Here's What Disney World's Reopening Looked Like Amid Coronavirus
Socially distanced princesses, mask vending machines, and more were a part of Disney World's reopening.
Disney World reopened on Saturday, July 11, in Orlando, Florida, to the delight of some and the horror of others. The iconic theme park has been closed since mid-March, but reopened as Florida's coronavirus situation is hitting a critical level. The positive test rate in Florida peaked on July 8 at 18 percent, and the state reported an additional 11,433 cases of COVID-19 on July 11. That number is just shy of Florida's highest single day of new cases (11,458 on July 4), according to The New York Times. The total number of cases in Florida is now over 254,500 since the pandemic began, the third highest of any state in the U.S. (behind New York and California).
Disney previously opened Disney Springs, its outdoor shopping and dining area in Orlando, on May 20, before opening the Magic Kingdom and Animal Kingdom theme parks on July 11. Epcot and Hollywood Studios will follow on Wednesday, July 15. In California, meanwhile, Disneyland is still shuttered.
Whether you're planning a trip to Disney World in the near future or you're just curious as to what's going down in the House of Mouse right now, read on for 20 photos and videos from reopening day that show how much the coronavirus has changed Disney World. And for more changes coming to Disney, check out This Classic Disney Ride Is Being Changed Due to Its Racist Associations.
Of course, the visitors who ventured to Disney World were thrilled to be back at the Happiest Place on Earth.
Ahead of the official reopening on Saturday, employees and annual passholders, like this one above, were able to get a sneak peak of Magic Kingdom's reopening. And if you want more updates like this one, sign up for our daily newsletter.
Some guests reported the lines outside the park were not socially distanced.
This guest eventually left before even making it to the gate.
But the monorail seemed to be spaced out for social distancing purposes.
There were temperature checks once visitors got to the park entrance.
Once inside, guests were welcomed by Disney Princesses and other characters standing six feet apart.
And employees—AKA "cast members"—waved at visitors on Main Street U.S.A., welcoming them "home."
Face masks were mandatory for Disney guests over the age of 2. And there was even a mask vending machine for those who needed one.
Face coverings that have proven to be less effective against COVID—like neck gaiters and bandanas—were not allowed, WDW News Today reports. And for more on that, check out This Popular Face Mask Isn't as Effective as You Thought, Study Finds.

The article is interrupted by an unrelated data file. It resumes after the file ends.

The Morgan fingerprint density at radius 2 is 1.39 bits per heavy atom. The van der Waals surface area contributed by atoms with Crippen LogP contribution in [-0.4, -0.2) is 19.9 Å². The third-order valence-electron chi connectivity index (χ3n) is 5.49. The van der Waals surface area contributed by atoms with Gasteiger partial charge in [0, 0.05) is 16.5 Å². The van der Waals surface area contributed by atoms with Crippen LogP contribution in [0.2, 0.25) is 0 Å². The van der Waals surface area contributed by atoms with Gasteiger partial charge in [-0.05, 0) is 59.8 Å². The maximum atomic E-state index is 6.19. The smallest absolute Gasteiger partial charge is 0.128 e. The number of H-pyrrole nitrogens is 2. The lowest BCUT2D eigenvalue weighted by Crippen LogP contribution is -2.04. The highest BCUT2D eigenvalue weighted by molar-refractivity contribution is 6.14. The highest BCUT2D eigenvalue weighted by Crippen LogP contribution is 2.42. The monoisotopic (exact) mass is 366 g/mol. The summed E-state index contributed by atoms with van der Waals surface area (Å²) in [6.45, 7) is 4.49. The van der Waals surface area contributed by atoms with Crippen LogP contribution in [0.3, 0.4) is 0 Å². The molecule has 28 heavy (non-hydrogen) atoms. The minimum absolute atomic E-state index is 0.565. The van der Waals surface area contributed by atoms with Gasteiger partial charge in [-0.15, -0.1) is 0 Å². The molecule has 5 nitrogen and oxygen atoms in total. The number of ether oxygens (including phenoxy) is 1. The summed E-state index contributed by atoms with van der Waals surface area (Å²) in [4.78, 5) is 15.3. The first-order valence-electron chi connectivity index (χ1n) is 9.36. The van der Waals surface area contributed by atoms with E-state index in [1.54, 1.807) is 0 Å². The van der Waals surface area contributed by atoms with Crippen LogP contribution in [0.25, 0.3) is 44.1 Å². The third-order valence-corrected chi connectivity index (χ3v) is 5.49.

And though it's unclear just how low capacity was, the place looked pretty empty.
There were markers on the lines for rides to help guests maintain social distance.
And rides were spaced out by putting empty rows in between groups.
There were also more markers to show guests where to stand when they entered attractions, like these in Haunted Mansion's Stretch Room.
Rides were being sanitized between each group of guests by Disney employees wearing both face masks and face shields.
Though, according to some guests, that couldn't be said of every ride.
On the Animal Kingdom Avatar ride, one visitor noticed a lack of cleaning and empty hand sanitizer dispensers. Meanwhile, amusement parks in Japan have some more extreme coronavirus guidelines. Read more here: The Startling Thing Some Amusement Parks Won't Allow During Reopening.
There were reminders to wear masks, practice social distancing, and wash your hands throughout the park.
But bathrooms didn't seem to have distancing enforcements, like blocking off urinals.
Considering how unsanitary buffets can be, it's no surprise Chef Mickey's, a buffet restaurant, was transformed into a family-style dining experience instead.
Self-serve soda machines were not available at quick-service restaurants to avoid cross-contamination from cup to cup.
And reusable menus were swapped for single-use versions instead.
All in all, guests who braved Disney World amid the pandemic seemed to be happy to be back experiencing the magic of Mickey and co.
But Disney was sure to let their guests know there was an inherent risk in catching the coronavirus just by being there (see photo 3 below).
"We have taken enhanced health and safety measures—for you, our other guests and cast members. You must follow all posted instructions while visiting Walt Disney World," the sign reads. "An inherent risk of exposure to COVID-19 exists in any public place where people are present. COVID-19 is an extremely contagious disease that can lead to severe illness and death. According to the Centers for Disease Control and Prevention, senior citizens and guests with underlying medical conditions are especially vulnerable. By visiting Walt Disney World, you voluntarily assume all risks related to exposure to COVID-19. Help keep each other healthy and safe." And for more ways theme parks are changing, check out 7 Things You'll Never See in Theme Parks Ever Again.